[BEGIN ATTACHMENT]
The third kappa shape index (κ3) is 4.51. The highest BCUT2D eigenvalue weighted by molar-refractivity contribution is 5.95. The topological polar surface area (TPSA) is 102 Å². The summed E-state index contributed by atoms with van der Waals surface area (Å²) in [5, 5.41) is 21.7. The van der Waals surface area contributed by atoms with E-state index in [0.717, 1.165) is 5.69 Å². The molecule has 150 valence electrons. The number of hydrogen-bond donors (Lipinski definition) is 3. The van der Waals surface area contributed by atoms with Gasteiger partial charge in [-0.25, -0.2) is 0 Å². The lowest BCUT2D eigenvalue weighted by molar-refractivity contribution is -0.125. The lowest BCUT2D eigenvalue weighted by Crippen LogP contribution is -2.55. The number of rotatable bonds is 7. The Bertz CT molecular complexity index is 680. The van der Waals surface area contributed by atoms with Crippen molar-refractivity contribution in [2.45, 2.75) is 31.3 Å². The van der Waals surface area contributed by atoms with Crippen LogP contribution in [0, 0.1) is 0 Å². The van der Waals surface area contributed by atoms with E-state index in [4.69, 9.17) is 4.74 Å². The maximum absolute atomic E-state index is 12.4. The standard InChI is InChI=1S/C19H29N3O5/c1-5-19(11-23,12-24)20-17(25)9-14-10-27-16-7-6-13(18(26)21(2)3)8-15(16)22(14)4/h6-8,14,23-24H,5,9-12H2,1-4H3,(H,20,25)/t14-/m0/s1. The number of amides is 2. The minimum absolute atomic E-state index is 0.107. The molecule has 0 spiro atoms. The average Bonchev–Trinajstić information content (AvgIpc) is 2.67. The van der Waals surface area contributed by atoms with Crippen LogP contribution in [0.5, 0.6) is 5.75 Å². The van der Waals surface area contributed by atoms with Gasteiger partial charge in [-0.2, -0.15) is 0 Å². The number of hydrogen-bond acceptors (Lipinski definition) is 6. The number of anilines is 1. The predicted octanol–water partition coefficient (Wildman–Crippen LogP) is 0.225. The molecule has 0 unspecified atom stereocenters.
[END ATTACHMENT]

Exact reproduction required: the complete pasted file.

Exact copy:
The third kappa shape index (κ3) is 4.51. The highest BCUT2D eigenvalue weighted by molar-refractivity contribution is 5.95. The topological polar surface area (TPSA) is 102 Å². The summed E-state index contributed by atoms with van der Waals surface area (Å²) in [5, 5.41) is 21.7. The van der Waals surface area contributed by atoms with E-state index in [0.717, 1.165) is 5.69 Å². The molecule has 150 valence electrons. The number of hydrogen-bond donors (Lipinski definition) is 3. The van der Waals surface area contributed by atoms with Gasteiger partial charge in [-0.25, -0.2) is 0 Å². The lowest BCUT2D eigenvalue weighted by molar-refractivity contribution is -0.125. The lowest BCUT2D eigenvalue weighted by Crippen LogP contribution is -2.55. The number of rotatable bonds is 7. The Bertz CT molecular complexity index is 680. The van der Waals surface area contributed by atoms with Crippen molar-refractivity contribution in [2.45, 2.75) is 31.3 Å². The van der Waals surface area contributed by atoms with Crippen LogP contribution in [0, 0.1) is 0 Å². The van der Waals surface area contributed by atoms with E-state index in [4.69, 9.17) is 4.74 Å². The maximum absolute atomic E-state index is 12.4. The standard InChI is InChI=1S/C19H29N3O5/c1-5-19(11-23,12-24)20-17(25)9-14-10-27-16-7-6-13(18(26)21(2)3)8-15(16)22(14)4/h6-8,14,23-24H,5,9-12H2,1-4H3,(H,20,25)/t14-/m0/s1. The number of amides is 2. The minimum absolute atomic E-state index is 0.107. The molecule has 0 spiro atoms. The average Bonchev–Trinajstić information content (AvgIpc) is 2.67. The van der Waals surface area contributed by atoms with Crippen LogP contribution in [0.5, 0.6) is 5.75 Å². The van der Waals surface area contributed by atoms with Gasteiger partial charge in [-0.2, -0.15) is 0 Å². The number of hydrogen-bond acceptors (Lipinski definition) is 6. The number of anilines is 1. The predicted octanol–water partition coefficient (Wildman–Crippen LogP) is 0.225. The molecule has 0 unspecified atom stereocenters.